Wednesday, March 27, 2013

Climbing My Family Tree

Everyone has different techniques when it comes to genealogical research. At the moment, with a 3-month-old baby and work, my technique is non-existent.  ;)

But all kidding aside, each of us has a different way of approaching research. Some of us have a combination of methods we use.

I'm not referring to using the internet or tracking down certain records, but how we actually decide to go about our research with regard to the family tree itself. I have 3 different approaches.

Tackling the Brick Wall

I think all of us do this. We focus on our brick wall ancestors and sometimes devote hours, days, weeks, even months and years to them. I have a few, most of whom are immigrant ancestors. When I work specifically on them, they are the sole focus of my research. However, I always take a break, so I can come back with fresh eyes a few times a year.

One Branch at a Time

Roughly 4 times a year, I climb my entire family tree, from me, up through each and every single ancestor. It leads me to those brick wall ancestors, to whom I devote extra time and energy, and to those loose ends...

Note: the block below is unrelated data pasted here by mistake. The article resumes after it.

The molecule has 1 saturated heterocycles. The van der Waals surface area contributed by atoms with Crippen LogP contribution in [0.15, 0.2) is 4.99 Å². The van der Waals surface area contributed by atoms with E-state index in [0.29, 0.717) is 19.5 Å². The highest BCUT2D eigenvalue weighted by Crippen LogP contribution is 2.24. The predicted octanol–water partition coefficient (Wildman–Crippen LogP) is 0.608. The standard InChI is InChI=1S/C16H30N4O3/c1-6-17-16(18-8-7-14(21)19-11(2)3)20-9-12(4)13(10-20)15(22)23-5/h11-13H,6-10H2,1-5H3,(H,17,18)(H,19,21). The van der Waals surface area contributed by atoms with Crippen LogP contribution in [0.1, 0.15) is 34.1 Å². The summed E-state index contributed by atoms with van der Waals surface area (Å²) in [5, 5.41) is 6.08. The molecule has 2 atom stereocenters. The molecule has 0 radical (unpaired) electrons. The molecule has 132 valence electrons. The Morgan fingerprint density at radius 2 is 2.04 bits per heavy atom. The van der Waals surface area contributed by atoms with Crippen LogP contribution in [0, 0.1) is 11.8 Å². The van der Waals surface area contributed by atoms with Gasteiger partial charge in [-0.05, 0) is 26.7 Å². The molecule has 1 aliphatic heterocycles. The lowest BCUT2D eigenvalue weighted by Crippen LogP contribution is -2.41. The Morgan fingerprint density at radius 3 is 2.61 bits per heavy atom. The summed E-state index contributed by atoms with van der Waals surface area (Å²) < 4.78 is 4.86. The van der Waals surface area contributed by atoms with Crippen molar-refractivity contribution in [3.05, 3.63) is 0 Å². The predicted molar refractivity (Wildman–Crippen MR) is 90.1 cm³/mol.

Tying up Loose Ends

These are the people who just need the smallest amount of research to verify dates and places. Usually I find them in my Massachusetts ancestors in the 1600's. I'll admit, this is where I get lazy, and I need to do a better job of rounding out these entries in my family tree with complete information.   

This is how I work may way through my family.

Copyright (c) 2013 Wendy L. Callahan


  1. Happy Blog Anniversary! Good luck with climbing those trees. Many you have great luck with your research & many happy postings ahead. Colleen

  2. Happy Blogiversary! I like your three approaches. I've been a member of Geneabloggers for about six months. This is a great blogging community. This week I've been working on the Civil War. It was not civil.


    Grant Davis

    1. Thank you so much, Grant! Ah yes, the Civil War. Ironic name for a war, huh?

  3. I do all of those as well. Then there's also talking with grandparents, aunts, uncles, etc.. and adding in siblings I'm not directly related to.

    I also have ancestors in 1600's Mass. The most notable one is Susannah North Martin. She married George Martin. And she was hung in 1692 during the Salem witch trials.

    1. Isn't it great that they have so many records available in Massachusetts, especially court records? It really helps us put their stories together.

  4. Wendy, Happy Blogiversary and it's been a pleasure to follow you for many years here and to "see" you daily on fb.
    You mentioned doing one branch at a time...many years ago a Pro told me that was the best way, but I've never done it. Now I'm thinking I should at least try it (maybe on a short line).
    Enjoy your cake and ice cream.

    1. Thank you Barbara! I enjoy following you too. Mmm, cake and ice cream...